Above the Fold
How an internationally acclaimed handmade-wallcovering firm came to be in Witter
There’s a rhythm to it that’s hypnotic. Dab. Swoosh. Dab. Swoosh. Dab. Swoosh. With her paintbrush, she marks the shimmery yellow-gold paper with the darker brown-gold resin. With a quick flick of his blade (a Japanese razor I’m later told), he disperses her marks. She is Heidi Batteau, and he is Christian Batteau, and together they are the owners of Assemblage Art & Craft Manufacturing, the handmade-wall-covering firm out in the middle of Witter, Arkansas, (population 603) that caters to some of the biggest names in interiors.
As I watch the pattern come together, it starts to look vaguely familiar.
“It’s a tortoise-shell pattern,” explains Christian.
“It’s based on a traditional French tortoise-shell painting technique,” elaborates Heidi. These two make for a dashing couple of artists. He’s broad-shouldered with dark, short-cropped hair and beard, and she’s petite and fair-skinned with a face that bares an uncanny resemblance to that girl with the pearl earring that Vermeer painted. Heightening the effect, today her hair is completely covered by a soft blue knit cap.
As for the wallpaper in progress, it’s pretty, but a bit more, ahem, ostentatious than what I’d expected.
“It’s funny that this is the one we’re working on while you’re here,” Christian says, laughing as he reads my mind. “It’s not really our aesthetic.
“But the truth is, while it may not be reflective of our aesthetic, it is reflective of the business we’re in,” he adds after a moment’s thought. “At the end of the day, we’re a custom shop. Sometimes you do samples, and you’re like, there’s no way they really want this, but they do, and that’s the bread and butter.”
The tortoise-shell paper covers two impossibly long tables in this back room of the company’s studio—a vast, airy building that was once home to a seed mill. Next to the tables stands what, to me, looks like a gigantic baker’s rack waiting to accept cookies for cooling. And indeed, this is where the paper eventually goes to completely dry. A large shelf loaded down with different materials in aluminum buckets, large plastic buckets and bottles in various shapes and sizes stands against the far back wall of the room. On either side, two windows peer out to the budding greenery of the surrounding countryside.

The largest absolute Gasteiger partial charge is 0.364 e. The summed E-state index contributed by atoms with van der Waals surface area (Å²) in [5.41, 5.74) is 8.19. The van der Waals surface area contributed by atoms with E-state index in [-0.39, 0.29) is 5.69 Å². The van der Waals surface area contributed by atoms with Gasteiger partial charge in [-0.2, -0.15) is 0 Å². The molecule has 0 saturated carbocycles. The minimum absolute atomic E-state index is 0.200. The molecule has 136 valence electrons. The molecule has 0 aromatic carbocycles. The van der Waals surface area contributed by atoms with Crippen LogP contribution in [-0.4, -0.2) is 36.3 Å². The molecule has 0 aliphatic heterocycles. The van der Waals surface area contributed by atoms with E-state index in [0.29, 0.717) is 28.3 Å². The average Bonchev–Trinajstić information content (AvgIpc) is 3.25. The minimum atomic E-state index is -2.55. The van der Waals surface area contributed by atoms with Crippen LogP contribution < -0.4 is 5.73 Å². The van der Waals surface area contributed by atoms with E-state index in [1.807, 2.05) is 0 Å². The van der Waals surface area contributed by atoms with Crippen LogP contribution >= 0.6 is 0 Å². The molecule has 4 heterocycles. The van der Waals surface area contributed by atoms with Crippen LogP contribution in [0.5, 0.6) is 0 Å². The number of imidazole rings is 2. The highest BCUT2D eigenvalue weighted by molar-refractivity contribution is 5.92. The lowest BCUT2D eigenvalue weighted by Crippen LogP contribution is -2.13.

Once it’s finished, explains Heidi, the tortoise-shell paper will be dried, rolled up and placed in 8-inch “indestructible” tubes to be shipped from this quiet pastoral setting out into the wide, wide world. Ultimately, the paper will end up in a residence in Washington, D.C., where it’ll adorn the study and the closet of—well, they can’t disclose the client’s identity, but from the few hints I manage to pull out of them, he’s no small potato.
“This is more in the vein of what we do,” Heidi says as we make our way back toward the outer part of the studio where I first entered. I follow her eye and see that, in the corner nearest to the entrance of the space, there are few cascading samples of wallpaper pinned to the wall.
She points to one called “Lamina,” which consists of undulating light blue, cream, tannish and white horizontal stripes. It has a lovely sheen to it. It’s modern and subtle, evoking the sky, calm water, distant horizons.
“This particular one is hanging in the Oculus of the World Trade Center in London Jewelers’ Manhattan location,” she tells me.
Heidi draws my attention to another version of the “Lamina” paper. It’s similar, but obviously different.
Oftentimes, what ends up happening, she explains, is that a custom job, like the original “Lamina” for London Jewelers, will inspire a spinoff that’ll then be added to the couple’s permanent collection. On the flip side, clients might ask that an offering in the permanent collection be modified, and customized for them.
“Can I touch it?” I ask, unable to resist.
“Of course!” says Heidi, her face erupting into a big jovial smile, something it does often.
“It’s very durable,” adds Christian good-naturedly. “Thanks to all the layering, it’s much tougher than it looks.”
It’s smooth and cool, but rough and textured at the same time.
“This one’s made of layers of marble plaster and mica plaster applied a layer at a time,” Christian says, eager to explain the thousands-of-years-old process that goes into making a piece of wallpaper such as this. In a way, the very bottom layer of the Lamina is marble, he points out. Here’s how: marble dust is mixed with slaked lime and quicklime, and when applied to the paper, that combination of heat, pressure and lime allows the mixture to become, molecularly speaking, marble once again.